# Exponentiation in shell

Today, Xiaobai suddenly wanted to use the shell to find the 32 power of 2, but couldn’t find a solution. After searching on the Internet, I found it was very simple, as follows:
oracle@linux101:~> Echo “2**32” | bc-l # thus it can be obtained that BC does not support the power solution
(standard_in) 1: syntax error
Method 1:
oracle@linux101:~> let “2**32”
oracle@linux101:~> let “y=2**32”
oracle@linux101:~> echo \$y
4294967296
Method 2:
oracle@linux101:~> echo \$[2**32]
4294967296

1. Summarize the operator in the shell:
– : subtract two variables.
* : multiply two variables.
/: divide two variables.
** : power two variables.
% : modulus operation, the first variable divided by the second variable to find the remainder.
+= : plus equals, add a second variable on top of itself.
-= : minus is equal to, subtract the second variable from the first variable.
*= : multiply by equals, multiplying by the second variable from the first.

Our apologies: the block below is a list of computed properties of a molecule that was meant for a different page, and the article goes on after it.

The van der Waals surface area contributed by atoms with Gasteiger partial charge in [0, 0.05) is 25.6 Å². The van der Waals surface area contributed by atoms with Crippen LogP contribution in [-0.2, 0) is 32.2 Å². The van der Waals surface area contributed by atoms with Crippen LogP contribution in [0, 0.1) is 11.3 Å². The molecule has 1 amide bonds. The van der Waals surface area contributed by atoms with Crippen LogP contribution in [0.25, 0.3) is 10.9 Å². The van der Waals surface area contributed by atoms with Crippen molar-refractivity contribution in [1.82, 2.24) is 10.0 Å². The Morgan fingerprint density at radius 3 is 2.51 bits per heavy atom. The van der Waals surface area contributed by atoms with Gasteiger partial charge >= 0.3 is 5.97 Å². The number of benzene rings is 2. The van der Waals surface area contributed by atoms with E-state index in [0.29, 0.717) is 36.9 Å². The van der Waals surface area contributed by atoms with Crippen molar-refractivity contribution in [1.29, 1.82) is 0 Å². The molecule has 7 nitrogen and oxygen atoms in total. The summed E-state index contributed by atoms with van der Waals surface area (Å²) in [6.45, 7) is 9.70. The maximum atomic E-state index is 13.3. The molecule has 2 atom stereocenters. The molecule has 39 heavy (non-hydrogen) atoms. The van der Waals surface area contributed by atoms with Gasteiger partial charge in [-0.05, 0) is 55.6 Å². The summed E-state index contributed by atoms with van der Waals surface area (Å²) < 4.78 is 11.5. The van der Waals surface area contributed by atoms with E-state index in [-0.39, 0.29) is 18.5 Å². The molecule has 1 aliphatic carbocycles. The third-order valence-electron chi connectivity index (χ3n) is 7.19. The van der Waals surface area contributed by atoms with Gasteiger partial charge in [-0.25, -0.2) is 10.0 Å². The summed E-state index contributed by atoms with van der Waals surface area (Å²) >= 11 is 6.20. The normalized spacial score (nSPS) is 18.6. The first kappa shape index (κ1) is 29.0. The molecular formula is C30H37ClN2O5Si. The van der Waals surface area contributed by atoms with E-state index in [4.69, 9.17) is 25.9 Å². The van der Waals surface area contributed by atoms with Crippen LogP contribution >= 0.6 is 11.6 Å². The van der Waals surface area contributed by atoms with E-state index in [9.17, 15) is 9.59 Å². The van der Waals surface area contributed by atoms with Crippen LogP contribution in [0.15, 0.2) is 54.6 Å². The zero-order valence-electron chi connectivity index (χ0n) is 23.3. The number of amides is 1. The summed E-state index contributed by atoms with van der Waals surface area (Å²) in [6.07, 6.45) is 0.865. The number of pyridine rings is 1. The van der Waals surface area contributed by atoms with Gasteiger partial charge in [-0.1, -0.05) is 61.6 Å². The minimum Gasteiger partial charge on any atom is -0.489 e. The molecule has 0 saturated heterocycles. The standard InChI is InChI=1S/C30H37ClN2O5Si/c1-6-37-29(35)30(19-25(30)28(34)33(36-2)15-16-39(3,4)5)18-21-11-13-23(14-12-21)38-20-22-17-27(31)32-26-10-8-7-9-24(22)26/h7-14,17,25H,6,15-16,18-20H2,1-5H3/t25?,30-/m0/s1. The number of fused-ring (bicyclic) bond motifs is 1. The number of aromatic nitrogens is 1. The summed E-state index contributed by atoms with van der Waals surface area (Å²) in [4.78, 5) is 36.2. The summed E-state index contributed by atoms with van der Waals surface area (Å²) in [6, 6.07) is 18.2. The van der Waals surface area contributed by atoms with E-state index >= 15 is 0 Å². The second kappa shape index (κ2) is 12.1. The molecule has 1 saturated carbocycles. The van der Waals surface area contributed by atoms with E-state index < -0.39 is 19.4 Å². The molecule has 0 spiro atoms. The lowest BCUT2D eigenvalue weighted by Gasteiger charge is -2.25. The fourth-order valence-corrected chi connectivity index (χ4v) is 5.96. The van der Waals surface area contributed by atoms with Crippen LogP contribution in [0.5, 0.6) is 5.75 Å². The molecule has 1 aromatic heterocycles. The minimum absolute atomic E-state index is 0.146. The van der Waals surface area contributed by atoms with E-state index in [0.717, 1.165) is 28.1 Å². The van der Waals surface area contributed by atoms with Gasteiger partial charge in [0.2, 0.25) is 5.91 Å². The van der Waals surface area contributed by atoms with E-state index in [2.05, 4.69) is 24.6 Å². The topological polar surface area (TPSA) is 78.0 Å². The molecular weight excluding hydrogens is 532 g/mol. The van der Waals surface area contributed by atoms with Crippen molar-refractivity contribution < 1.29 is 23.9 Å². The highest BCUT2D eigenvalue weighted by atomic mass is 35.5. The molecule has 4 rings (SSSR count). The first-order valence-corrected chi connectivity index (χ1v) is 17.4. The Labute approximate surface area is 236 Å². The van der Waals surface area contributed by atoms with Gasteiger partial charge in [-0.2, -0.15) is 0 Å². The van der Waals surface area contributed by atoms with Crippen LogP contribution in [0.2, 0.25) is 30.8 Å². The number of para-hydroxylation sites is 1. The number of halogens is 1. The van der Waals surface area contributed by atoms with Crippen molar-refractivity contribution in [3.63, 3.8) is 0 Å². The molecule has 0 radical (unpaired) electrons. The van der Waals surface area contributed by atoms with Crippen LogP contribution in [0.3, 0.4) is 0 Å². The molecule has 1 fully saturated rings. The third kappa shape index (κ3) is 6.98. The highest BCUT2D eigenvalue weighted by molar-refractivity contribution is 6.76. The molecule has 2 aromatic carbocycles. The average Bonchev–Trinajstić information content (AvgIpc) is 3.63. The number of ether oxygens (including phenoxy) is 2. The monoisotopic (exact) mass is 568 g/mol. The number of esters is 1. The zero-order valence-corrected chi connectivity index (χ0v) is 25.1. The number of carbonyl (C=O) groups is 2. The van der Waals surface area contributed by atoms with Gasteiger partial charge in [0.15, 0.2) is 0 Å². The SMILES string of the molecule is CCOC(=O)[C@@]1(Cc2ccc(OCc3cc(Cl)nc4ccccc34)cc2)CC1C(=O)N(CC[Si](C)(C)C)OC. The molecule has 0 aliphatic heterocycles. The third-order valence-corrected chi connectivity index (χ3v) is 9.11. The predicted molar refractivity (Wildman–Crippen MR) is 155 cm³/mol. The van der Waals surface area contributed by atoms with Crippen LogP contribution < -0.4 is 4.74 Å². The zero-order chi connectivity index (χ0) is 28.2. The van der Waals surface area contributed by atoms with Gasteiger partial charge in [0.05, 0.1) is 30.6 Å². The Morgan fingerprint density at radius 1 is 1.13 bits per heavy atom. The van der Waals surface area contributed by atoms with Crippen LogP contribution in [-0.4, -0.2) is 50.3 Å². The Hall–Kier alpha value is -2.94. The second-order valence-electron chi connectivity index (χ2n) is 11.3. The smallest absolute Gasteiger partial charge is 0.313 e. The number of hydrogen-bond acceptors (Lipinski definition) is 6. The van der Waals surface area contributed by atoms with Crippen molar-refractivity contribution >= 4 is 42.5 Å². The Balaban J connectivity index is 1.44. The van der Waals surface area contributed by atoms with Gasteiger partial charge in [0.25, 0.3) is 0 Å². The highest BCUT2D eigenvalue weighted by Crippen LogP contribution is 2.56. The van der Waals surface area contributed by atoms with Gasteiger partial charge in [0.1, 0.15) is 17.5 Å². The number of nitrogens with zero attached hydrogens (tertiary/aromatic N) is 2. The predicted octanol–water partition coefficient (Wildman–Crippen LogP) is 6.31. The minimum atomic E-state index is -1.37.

/= : division is equal to, on the basis of the first variable divided by the second variable.
%= : take module assignment, the first variable takes module operation on the second variable, and then assigns value to the first variable.
2. Common operation commands:
A. Use lets to indicate mathematical operations. You can first assign the result of the operation to the variable B. The operation command is B =let 1 + 2. Echo \$b is then used to output the value of B. If there is no let, it outputs 1+2.
B. Use \$[] to express the mathematical operation. Writes a mathematical operation to the \$[] bracket, and the contents of the bracket are mathematically performed first. For example, the command echo \$[1+2] will output the result 3.
C. Use EXPR to change the order of operations. Echo ‘expr 1+2’ can be used to output the result of 1+2, using expr to represent the following expression as a mathematical operation. Note that ‘is not a single quotation mark, but the symbol above the “Tab” key.
d. BC for mathematical operations. You can use it in conjunction with the echo command, for example: echo “3.21*2” | BC to calculate the 3.21*2 floating-point operation
E. Use AWK for mathematical commands. Echo 2 | awk ‘{print \$1**32}’